Talk:You can't prove God doesn't exist

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(Hindu/Vishnu example a good one? can anyone think of something better?)
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Do you think the Hindu/Vishnu thing is a good example? It was the best I could come up with off the top of my head... - [[User:Dcljr|dcljr]] 23:13, 1 September 2006 (MST)
 
Do you think the Hindu/Vishnu thing is a good example? It was the best I could come up with off the top of my head... - [[User:Dcljr|dcljr]] 23:13, 1 September 2006 (MST)
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== Counter-counter-argument. ==
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God is not the same as a teapot, leprechaun or a unicorn; because these three things take up space, consist out of matter and exist in time, so we might not be sure that there is a teapot in orbit around Mars, but it would be possible to travel to Mars and discover if there is a teapot. In other words. The teapot is described as existing in the same basic reality we exist in.
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The Christian believe is that God is not part of this universe, but is separate from it and makes his presence known by creating a natural order (time, space and matter) for man to exist in, thus the existence of God is taken to be a priori and can not be verified a posteriori.
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This is similar to the principles of contradiction which can not be explained a posteriori but only a priori.
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This makes the idea of God a metaphysical notion which can only be disproven by another set of metaphysical doctrines that isolates and captures the notion of God, very similar to the way that the Christian God captures the Hindu God Vishnu; because Vishnu has a form, he takes part in the natural order of the universe, if he manifests directly to the human consciousness then he would exist in time, space and through matter; while the notion of God precedes the natural order and the notion of God does not directly manifest in the human consciousness but only through dialectics or intuition, he is a cause before a cause. -- [[User:Thomas|Thomas]]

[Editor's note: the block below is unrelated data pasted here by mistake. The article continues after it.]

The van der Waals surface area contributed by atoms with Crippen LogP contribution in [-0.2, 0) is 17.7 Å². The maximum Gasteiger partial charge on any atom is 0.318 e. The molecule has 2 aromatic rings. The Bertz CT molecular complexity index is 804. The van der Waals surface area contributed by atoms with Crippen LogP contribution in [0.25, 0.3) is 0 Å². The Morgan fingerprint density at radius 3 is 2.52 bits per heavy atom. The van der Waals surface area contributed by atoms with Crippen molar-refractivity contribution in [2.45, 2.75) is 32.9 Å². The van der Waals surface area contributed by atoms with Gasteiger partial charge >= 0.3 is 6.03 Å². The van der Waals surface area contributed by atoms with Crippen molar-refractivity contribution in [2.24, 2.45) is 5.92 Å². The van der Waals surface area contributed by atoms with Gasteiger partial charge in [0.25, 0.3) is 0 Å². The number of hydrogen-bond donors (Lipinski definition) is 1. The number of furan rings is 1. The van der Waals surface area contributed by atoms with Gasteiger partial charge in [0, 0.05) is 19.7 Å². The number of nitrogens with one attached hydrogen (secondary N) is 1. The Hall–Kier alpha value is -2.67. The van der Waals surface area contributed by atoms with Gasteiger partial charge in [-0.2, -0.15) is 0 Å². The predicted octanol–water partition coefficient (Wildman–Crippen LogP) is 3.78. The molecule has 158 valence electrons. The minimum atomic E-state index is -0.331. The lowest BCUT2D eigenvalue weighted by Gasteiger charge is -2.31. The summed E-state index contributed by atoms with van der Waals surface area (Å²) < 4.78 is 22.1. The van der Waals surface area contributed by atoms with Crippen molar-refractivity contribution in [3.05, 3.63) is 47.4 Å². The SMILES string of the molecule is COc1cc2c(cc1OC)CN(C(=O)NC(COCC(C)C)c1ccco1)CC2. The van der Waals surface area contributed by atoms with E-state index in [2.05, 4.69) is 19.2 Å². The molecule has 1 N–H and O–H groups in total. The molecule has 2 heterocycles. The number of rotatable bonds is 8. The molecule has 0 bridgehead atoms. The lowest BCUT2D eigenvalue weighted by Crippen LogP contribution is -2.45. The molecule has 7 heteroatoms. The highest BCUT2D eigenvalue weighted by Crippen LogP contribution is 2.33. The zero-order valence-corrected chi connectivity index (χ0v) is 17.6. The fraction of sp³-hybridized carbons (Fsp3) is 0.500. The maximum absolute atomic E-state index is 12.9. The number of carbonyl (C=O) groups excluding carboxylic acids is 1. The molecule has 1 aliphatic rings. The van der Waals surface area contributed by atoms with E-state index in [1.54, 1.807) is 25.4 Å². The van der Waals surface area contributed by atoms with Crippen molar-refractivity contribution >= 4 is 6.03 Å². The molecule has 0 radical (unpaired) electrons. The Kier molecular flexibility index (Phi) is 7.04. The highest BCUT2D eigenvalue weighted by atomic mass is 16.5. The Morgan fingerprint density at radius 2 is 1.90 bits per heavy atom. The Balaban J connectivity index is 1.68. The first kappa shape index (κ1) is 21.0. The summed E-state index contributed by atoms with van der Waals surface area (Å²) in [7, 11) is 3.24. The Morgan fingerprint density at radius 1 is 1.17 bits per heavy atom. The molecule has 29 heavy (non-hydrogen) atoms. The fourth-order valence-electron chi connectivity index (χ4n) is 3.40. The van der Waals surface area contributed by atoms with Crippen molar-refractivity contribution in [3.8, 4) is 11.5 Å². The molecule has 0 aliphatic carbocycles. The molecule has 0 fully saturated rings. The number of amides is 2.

Revision as of 23:24, 30 November 2008

I've added this article to the "Argument for the existence of God" category. I feel there is a deeper level category that it also belongs in, but I can't figure out which one it might be. Is there one that is sort of like "Semantic arguments"? "Burden of proof shifting"? --Kazim 04:09, 31 August 2006 (MST)

Like Pascal's Wager, this doesn't seem to be an argument for God's existence as much as it's an argument for belief. I think the distinction is notable, but not enough to remove them from the 'for existence' category. The subcat you're suggesting is one I've tried to think of several times, I just haven't come up with a brief, descriptive label that I like. "Arguments for belief" is my current preference, so I added that subcat and included this article and the Pascal's wager article. -- Sans Deity 06:57, 31 August 2006 (MST)
Good solution. -- Kazim 07:19, 31 August 2006 (MST)

Better than Vishnu?

Do you think the Hindu/Vishnu thing is a good example? It was the best I could come up with off the top of my head... - dcljr 23:13, 1 September 2006 (MST)

Counter-counter-argument.

God is not the same as a teapot, leprechaun or a unicorn; because these three things take up space, consist out of matter and exist in time, so we might not be sure that there is a teapot in orbit around Mars, but it would be possible to travel to Mars and discover if there is a teapot. In other words. The teapot is described as existing in the same basic reality we exist in.

The Christian believe is that God is not part of this universe, but is separate from it and makes his presence known by creating a natural order (time, space and matter) for man to exist in, thus the existence of God is taken to be a priori and can not be verified a posteriori.

This is similar to the principles of contradiction which can not be explained a posteriori but only a priori.

This makes the idea of God a metaphysical notion which can only be disproven by another set of metaphysical doctrines that isolates and captures the notion of God, very similar to the way that the Christian God captures the Hindu God Vishnu; because Vishnu has a form, he takes part in the natural order of the universe, if he manifests directly to the human consciousness then he would exist in time, space and through matter; while the notion of God precedes the natural order and the notion of God does not directly manifest in the human consciousness but only through dialectics or intuition, he is a cause before a cause. -- Thomas

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